#1
Hey, I was considering this guitar as a replacement for my learner's budget, and I was wondering, what is the general opinion of it? Is it worth the price? How is the workmans ship? etc

Thanks.

-Ren
#2
A Fender Jazz is one of the most versatile basses around, just don't plan on taking off the pickguard because it's got nasty routing underneath.
Founder of Jaco society

[22:08:23] <Confusius> I wish I was a bassist
[22:08:26] <Confusius> you fuckers look cool


Want to know how to play bass in jazz? Read this.
#3
They work for anything. From Funk to Jazz to Rock to Metal. I use mine to play metal. The only thing I changed was the pickups for some Qaurter Pounders and now it's perfect.
The clock strikes midnight
When tomorrow and today collide
The moon is at its highest
And the twilight seems fitting
For in these moments
The light at the end of the world
Shines like a thousand suns....


Victor Gutierrez
#4
the Fender Jazz, MIA, Deluxe, Hwy 1, Geddy Lee, MIJ, standard MIM, Squier VM, take your pick.
there all worth the money, and all worth owning. two thumbs up!
and yes, the standard MIA, is worth the extra money.
#6
It will say on the head stock. "Made in _________ "
The clock strikes midnight
When tomorrow and today collide
The moon is at its highest
And the twilight seems fitting
For in these moments
The light at the end of the world
Shines like a thousand suns....


Victor Gutierrez
#7
Quote by InvaderRen
How do i know if its MIA or MIM? its the ~450$ one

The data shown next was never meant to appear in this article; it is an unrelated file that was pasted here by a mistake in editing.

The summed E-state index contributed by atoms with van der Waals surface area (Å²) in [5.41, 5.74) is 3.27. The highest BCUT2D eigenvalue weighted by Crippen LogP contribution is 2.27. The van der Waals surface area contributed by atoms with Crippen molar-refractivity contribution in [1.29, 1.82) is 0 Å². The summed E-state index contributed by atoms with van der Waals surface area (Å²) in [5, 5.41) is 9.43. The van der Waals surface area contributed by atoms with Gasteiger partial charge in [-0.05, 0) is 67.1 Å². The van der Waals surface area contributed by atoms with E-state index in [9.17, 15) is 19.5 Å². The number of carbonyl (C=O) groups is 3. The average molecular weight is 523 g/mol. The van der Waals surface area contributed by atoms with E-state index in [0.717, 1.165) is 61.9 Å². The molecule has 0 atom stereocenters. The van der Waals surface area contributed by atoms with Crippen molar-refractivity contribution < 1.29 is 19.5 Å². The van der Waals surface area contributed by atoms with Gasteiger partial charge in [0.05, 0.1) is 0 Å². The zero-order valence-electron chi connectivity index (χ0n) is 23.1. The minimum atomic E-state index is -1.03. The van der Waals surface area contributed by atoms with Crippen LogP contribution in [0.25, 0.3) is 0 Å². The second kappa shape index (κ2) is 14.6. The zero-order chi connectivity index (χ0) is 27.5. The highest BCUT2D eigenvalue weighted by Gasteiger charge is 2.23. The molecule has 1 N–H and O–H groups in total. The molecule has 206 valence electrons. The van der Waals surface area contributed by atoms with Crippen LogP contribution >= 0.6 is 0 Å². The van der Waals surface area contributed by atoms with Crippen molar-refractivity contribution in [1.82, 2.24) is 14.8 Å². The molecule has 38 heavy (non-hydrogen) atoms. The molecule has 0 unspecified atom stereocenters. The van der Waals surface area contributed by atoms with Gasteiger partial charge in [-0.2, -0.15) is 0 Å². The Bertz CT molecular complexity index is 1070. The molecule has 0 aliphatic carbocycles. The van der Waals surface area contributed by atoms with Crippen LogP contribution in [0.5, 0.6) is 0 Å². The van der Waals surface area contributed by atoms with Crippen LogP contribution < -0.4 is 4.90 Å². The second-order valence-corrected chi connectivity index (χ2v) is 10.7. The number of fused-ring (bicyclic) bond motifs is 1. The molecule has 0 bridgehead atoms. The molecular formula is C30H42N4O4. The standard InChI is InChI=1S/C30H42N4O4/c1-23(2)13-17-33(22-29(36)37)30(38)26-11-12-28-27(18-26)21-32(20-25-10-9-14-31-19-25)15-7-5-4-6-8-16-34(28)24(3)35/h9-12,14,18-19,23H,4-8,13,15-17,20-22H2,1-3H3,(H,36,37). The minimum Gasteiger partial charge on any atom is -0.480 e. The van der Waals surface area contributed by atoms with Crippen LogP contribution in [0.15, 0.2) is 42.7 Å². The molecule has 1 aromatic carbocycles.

the $450 is the MIM(made in mexico).
the MIA(made in usa), starts around $1,100.
the MIA Deluxe starts around $1300.
the Hwy 1(MIA), is about $800
the Geddy(MIJ, made in japan) is about$800
and the Squire Vintage Modified(made in korea, i think) are $300.
#8
are there any negatives to this bass?

also, is there the option to play the pickups paralell/series?
#9
Quote by InvaderRen
are there any negatives to this bass?

also, is there the option to play the pickups paralell/series?

There are really, honestly, almost no negatives to a good jazz bass.

They can do almost anything.
The.
#10
is there a reason why i see ppl put copper shielding around the pickup wells?
#11
Quote by InvaderRen
is there a reason why i see ppl put copper shielding around the pickup wells?

extra shielding is used to lessen, or eliminate buzz that is created by electrical currents, produced by near by equipment, like amps. i have never had to modify my shielding, but many do.
the MIA's are the only models that offer a series/paralell switch(S-1).
the only negative is check over the instrument carefully, before you purchase. with production instruments, bad things get by, sometimes. like sharp frets, bad glue joints, stripped nuts, and missing parts. some are just built better than others, so be aware.
Last edited by 83lespaulstudio at Nov 11, 2007,
#12
Thanks 83. I was thinking about buying it online, but it would make sense to go over it in person. Hopefully Ill have enough money when i go back to NY for winter break. How is guitar center or sam ash for this kind of stuff? or should i go to my local guitar store?
#13
This is making me want one. Are they difficult to find in lefty?
I love Cheezy Poofs, you love Cheezy Poofs,
If we didn't eat Cheezy Poofs, We'd be lame!

WHY SO SERIOUS SON!?
#14
Nope. I own one in lefty. Quite the bass.
The clock strikes midnight
When tomorrow and today collide
The moon is at its highest
And the twilight seems fitting
For in these moments
The light at the end of the world
Shines like a thousand suns....


Victor Gutierrez
#15
Quote by sinan90
A Fender Jazz is one of the most versatile basses around, just don't plan on taking off the pickguard because it's got nasty routing underneath.


Yes, but it will come in handy if you ever wanted to but a P-Pup in the neck position.
#16